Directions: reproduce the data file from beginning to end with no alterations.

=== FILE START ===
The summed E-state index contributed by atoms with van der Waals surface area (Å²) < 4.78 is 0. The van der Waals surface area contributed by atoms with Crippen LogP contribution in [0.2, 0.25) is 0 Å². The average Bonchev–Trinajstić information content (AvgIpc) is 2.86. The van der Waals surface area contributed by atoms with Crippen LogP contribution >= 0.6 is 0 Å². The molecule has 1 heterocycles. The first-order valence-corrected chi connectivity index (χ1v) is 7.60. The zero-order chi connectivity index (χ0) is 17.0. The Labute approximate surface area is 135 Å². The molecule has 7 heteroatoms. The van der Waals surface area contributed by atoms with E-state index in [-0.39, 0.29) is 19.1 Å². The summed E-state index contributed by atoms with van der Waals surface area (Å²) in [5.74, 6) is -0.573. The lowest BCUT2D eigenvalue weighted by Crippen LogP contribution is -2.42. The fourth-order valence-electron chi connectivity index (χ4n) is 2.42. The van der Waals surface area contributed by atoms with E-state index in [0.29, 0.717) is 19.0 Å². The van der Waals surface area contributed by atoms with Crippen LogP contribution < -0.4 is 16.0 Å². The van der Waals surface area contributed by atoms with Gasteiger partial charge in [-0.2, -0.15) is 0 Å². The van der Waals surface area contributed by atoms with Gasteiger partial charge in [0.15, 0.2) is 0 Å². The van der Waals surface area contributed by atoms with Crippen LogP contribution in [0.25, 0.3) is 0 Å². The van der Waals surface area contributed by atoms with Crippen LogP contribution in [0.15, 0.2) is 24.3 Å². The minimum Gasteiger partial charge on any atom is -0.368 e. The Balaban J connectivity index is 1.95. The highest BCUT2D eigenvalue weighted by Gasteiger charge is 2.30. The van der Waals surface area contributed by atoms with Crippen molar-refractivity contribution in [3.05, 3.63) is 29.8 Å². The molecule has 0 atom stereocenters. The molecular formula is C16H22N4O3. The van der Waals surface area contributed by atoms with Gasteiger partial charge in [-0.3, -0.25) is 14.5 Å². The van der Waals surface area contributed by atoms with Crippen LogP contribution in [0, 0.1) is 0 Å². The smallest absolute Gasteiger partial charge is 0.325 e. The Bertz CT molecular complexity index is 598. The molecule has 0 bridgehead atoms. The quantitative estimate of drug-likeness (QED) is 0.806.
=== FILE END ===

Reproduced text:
The summed E-state index contributed by atoms with van der Waals surface area (Å²) < 4.78 is 0. The van der Waals surface area contributed by atoms with Crippen LogP contribution in [0.2, 0.25) is 0 Å². The average Bonchev–Trinajstić information content (AvgIpc) is 2.86. The van der Waals surface area contributed by atoms with Crippen LogP contribution >= 0.6 is 0 Å². The molecule has 1 heterocycles. The first-order valence-corrected chi connectivity index (χ1v) is 7.60. The zero-order chi connectivity index (χ0) is 17.0. The Labute approximate surface area is 135 Å². The molecule has 7 heteroatoms. The van der Waals surface area contributed by atoms with E-state index in [-0.39, 0.29) is 19.1 Å². The summed E-state index contributed by atoms with van der Waals surface area (Å²) in [5.74, 6) is -0.573. The lowest BCUT2D eigenvalue weighted by Crippen LogP contribution is -2.42. The fourth-order valence-electron chi connectivity index (χ4n) is 2.42. The van der Waals surface area contributed by atoms with E-state index in [0.29, 0.717) is 19.0 Å². The van der Waals surface area contributed by atoms with Crippen LogP contribution < -0.4 is 16.0 Å². The van der Waals surface area contributed by atoms with Gasteiger partial charge in [-0.2, -0.15) is 0 Å². The van der Waals surface area contributed by atoms with Gasteiger partial charge in [0.15, 0.2) is 0 Å². The van der Waals surface area contributed by atoms with Crippen LogP contribution in [0.25, 0.3) is 0 Å². The van der Waals surface area contributed by atoms with Crippen LogP contribution in [0.15, 0.2) is 24.3 Å². The minimum Gasteiger partial charge on any atom is -0.368 e. The Balaban J connectivity index is 1.95. The highest BCUT2D eigenvalue weighted by Gasteiger charge is 2.30. The van der Waals surface area contributed by atoms with Crippen molar-refractivity contribution in [3.05, 3.63) is 29.8 Å². The molecule has 0 atom stereocenters. The molecular formula is C16H22N4O3. The van der Waals surface area contributed by atoms with Gasteiger partial charge in [-0.3, -0.25) is 14.5 Å². The van der Waals surface area contributed by atoms with Crippen LogP contribution in [0, 0.1) is 0 Å². The smallest absolute Gasteiger partial charge is 0.325 e. The Bertz CT molecular complexity index is 598. The molecule has 0 bridgehead atoms. The quantitative estimate of drug-likeness (QED) is 0.806.